During all periods of Algerian post-colonial history, except for a few years ca. 1990–96, the FLN has been a pillar of the political system and has primarily been viewed as a "pro-system" party. Its role as Algeria's liberators has remained the absolute cornerstone of the party's self-perception, and the defining feature of its otherwise somewhat fluid ideology. Today the FLN is close to former president Abdelaziz Bouteflika, who has been made honorary chairman. It mixes its traditional populist interpretations of Algeria's nationalist-revolutionary and Islamic heritage with a pro-system conservatism, and support for gradual pro-market reform qualified by statist reflexes. Since the breakdown of the one-party system and its detachment from the state structure in ca. 1988–1990, the FLN has been in favor of multi-party democracy, whereas it upheld itself as the only organization representing the Algerian people before this period.

The FLN was admitted into Socialist International (SI) as a consultative member at the SI's spring congress on 4–5 February 2013.[36] It was removed from the Socialist International's ranks during the 2019 protests in Algeria.

Electoral history

Presidential elections

Election Party candidate Votes % Result
1963Ahmed Ben Bella5,805,10399.6% Elected Y
1976 Houari Boumediene 7,976,568 99.5% Elected Y
1979Chadli Bendjedid 7,736,69799.4% Elected Y
19849,664,16899.42%Elected Y
198810,603,06793.26% Elected Y
1995 Boycotted
1999 Abdelaziz Bouteflika7,445,04573.8% Elected Y
2004 Ali Benflis 653,951 6.42% Lost N
2009 Abdelaziz Bouteflika 12,911,705 90.24% Elected Y
2014 8,332,598 81.53% Elected Y
2019 Boycotted

People's National Assembly elections

Election Party leader Votes % Seats +/– Position Gov?
1962 Ahmed Ben Bella 5,267,324 99.7%
196 / 196
196 1st Yes
1964 4,493,416 87.0%
196 / 196
1st Yes
1977 Houari Boumediene 6,037,537 75.84%
261 / 261
65 1st Yes
1982 Chadli Bendjedid 6,054,740 100%
282 / 282
21 1st Yes
1987 9,910,631 100%
295 / 295
13 1st Yes
1997 Boualem Benhamouda 1,497,285 14.3%
62 / 380
233 3rd Yes
2002 Abdelaziz Bouteflika 2.618.003 34.3%
199 / 389
137 1st Yes
2007 1,315,686 22.98%
136 / 386
63 1st Yes
2012 Abdelmalek Sellal 1,324,363 17.35%
208 / 462
72 1st Yes
2017 Djamel Ould Abbes 1,681,321 25.99%
164 / 462
44 1st Yes

Further reading

  • Aussaresses, General Paul, The Battle of the Casbah: Terrorism and Counter-Terrorism in Algeria, 1955–1957 (New York: Enigma Books, 2010). ISBN 978-1-929631-30-8.

See also


  1. Serres, Thomas (16 November 2016). "Quick Thoughts: Thomas Serres on the Algerian Succession". Jadaliyya (Interview). Arab Studies Institute. Retrieved 20 August 2020.
  2. Europa World Year Book 2014, p565
  3. Evans, M. (2007). Algeria : Anger of the Dispossessed. London: Yale University Press. p. 49
  4. Evans, M. (2007). Algeria : Anger of the Dispossessed. London: Yale University Press. p. 50
  5. Britannica, The Editors of Encyclopaedia. "Ahmed Messali Hadj." Encyclopædia Britannica. January 01, 2019. Accessed April 22, 2019.
  6. Spencer, William. "Freedom and Unity in Algeria." World Affairs 121, no. 2 (1958): 35-37. JSTOR 20669518.
  7. Evans, M. (2007). Algeria : Anger of the Dispossessed. London: Yale University Press. p. 53
  8. McDougall, James. A History of Algeria New York: Cambridge University Press, 2017. p. 194
  9. Frank Tachau (1994) Political parties of the Middle East and North Africa, Greenwood Press, p31
  10. "The Multi-Party System in Algeria" (PDF). Yale University. Retrieved 7 May 2016.
  11. S. N. Millar, "Arab Victory: Lessons from the Algerian War (1954–62)", British Army Review, No. 145, Autumn 2008, p. 49.
  12. This number is given in the French Wikipedia, fr:Guerre d'Algérie, §7.1 (Bilan humain) in a reference to: Guy Pervillé, "La guerre d'Algérie en face", L'Histoire, no. 331, May 2008, p. 96.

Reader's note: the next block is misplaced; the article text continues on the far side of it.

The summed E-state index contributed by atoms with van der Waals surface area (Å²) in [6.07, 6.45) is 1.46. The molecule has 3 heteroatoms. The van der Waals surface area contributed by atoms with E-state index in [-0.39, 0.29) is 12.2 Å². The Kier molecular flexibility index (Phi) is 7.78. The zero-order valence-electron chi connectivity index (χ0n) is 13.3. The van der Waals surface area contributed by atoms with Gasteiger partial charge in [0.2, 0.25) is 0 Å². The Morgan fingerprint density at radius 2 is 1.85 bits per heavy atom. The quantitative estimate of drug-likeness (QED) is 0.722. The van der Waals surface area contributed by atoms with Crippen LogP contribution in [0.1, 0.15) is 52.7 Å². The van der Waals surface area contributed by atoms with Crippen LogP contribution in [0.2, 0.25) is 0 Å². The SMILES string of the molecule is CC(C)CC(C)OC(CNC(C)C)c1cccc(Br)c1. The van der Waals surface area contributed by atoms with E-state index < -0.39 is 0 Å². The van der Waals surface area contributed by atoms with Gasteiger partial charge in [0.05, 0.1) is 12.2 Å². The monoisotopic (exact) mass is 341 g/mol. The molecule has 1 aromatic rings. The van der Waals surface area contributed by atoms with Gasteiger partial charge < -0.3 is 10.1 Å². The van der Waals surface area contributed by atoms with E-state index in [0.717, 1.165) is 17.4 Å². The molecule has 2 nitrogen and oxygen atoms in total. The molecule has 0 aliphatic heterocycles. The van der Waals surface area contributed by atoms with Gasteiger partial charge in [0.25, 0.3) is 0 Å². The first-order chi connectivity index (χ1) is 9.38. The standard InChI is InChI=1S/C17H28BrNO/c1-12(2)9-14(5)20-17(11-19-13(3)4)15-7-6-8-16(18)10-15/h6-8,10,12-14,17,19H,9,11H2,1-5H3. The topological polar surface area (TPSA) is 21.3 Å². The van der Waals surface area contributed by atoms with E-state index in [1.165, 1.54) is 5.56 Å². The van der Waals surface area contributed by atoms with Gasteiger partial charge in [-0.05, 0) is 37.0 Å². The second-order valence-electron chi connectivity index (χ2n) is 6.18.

13. (in French) Sorties de guerre (Returning from war). Sous la direction de Jacques Frémeaux et Michèle Battesti. 2005. Ministère de la Défense; Secrétariat général pour l'administration; Cahiers du Centre d'études d'histoire de la défense. Page 48. Retrieved 11 December 2016.
  14. Alistair Horne, A Savage War of Peace: Algeria 1954–1962 (1977).
  15. "Still Waiting for Real Democracy". The Economist. 12 May 2012. Retrieved 4 November 2016.
  16. "The dead live longer". The Economist. 21 September 2013.
  17. "Algeria president paving way for succession". Retrieved 2020-09-05.
  18. "The Jews of Algeria » 23 Feb 1962 » The Spectator Archive". The Spectator Archive. Retrieved 2018-04-15.
  19. "The Jews of Algeria » 23 Feb 1962 » The Spectator Archive". The Spectator Archive. Retrieved 2018-04-15.
  20. FLN. "Appeal of the FLN to Our Israelite Compatriots by FLN Algeria 1956". Retrieved 2018-04-15.
  21. "Algerian Jews During the French-Algerian War | Dissertation Reviews". Retrieved 2018-04-15.
  22. Algerian Nationality Code, Law no. 63-69 of Mar. 27, 1963, section 34
  23. Evans, M. (2007). Algeria : Anger of the Dispossessed. London: Yale University Press. p. 27
  24. Evans, M. (2007). Algeria : Anger of the Dispossessed. London: Yale University Press. p. 33
  25. Evans, M. (2007). Algeria : Anger of the Dispossessed. London: Yale University Press. p. 41
  26. Evans, M. (2007). Algeria : Anger of the Dispossessed. London: Yale University Press. p. 43
  27. "Political Dynamics of Algeria - Welcome to the CIA Web Site." Accessed April 22, 2019.
  28. Evans, M. (2007). Algeria : Anger of the Dispossessed. London: Yale University Press. p. 34
  29. Evans, M. (2007). Algeria : Anger of the Dispossessed. London: Yale University Press. p.75
  30. Byrne, Jeffrey James. “Our Own Special Brand of Socialism: Algeria and the Contest of Modernities in the 1960s.” Diplomatic History 33, no. 3 (June 2009): 428-32
  31. Işıksal, Hüseyin. “The Paradox of Economic Liberalisation and Democratisation Measures in Algeria.” Alternatives :Turkish Journal Of International Relations (January 7, 2005). p. 207
  32. Byrne, Jeffrey James. “Our Own Special Brand of Socialism: Algeria and the Contest of Modernities in the 1960s.” Diplomatic History 33, no. 3 (June 2009): 433
  33. Evans, M. (2007). Algeria : Anger of the Dispossessed. London: Yale University Press. p. 71
  34. Byrne, Jeffrey James. “Our Own Special Brand of Socialism: Algeria and the Contest of Modernities in the 1960s.” Diplomatic History 33, no. 3 (June 2009): 435
  35. Evans, M. (2007). Algeria : Anger of the Dispossessed. London: Yale University Press. p. 91
  36. Decisions of the Council Socialist International Archived 2013-12-16 at the Wayback Machine
  • Derradji Abder-Rahmane, The Algerian Guerrilla Campaign: Strategy & Tactics, NY, USA: The Edwin Mellen Press, 1997.
  • Derradji Abder-Rahmane, Concise History of Political Violence in Algeria in Arms: Brothers in Faith, Enemies in Arms, Vol. 1, NY, USA: The Edwin Mellen Press,September 2002.
  • Derradji Abder-Rahmane, Concise History of Political Violence in Algeria in Arms: Brothers in Faith, Enemies in Arms, Vol. 2, NY, USA: The Edwin Mellen Press, November 2002.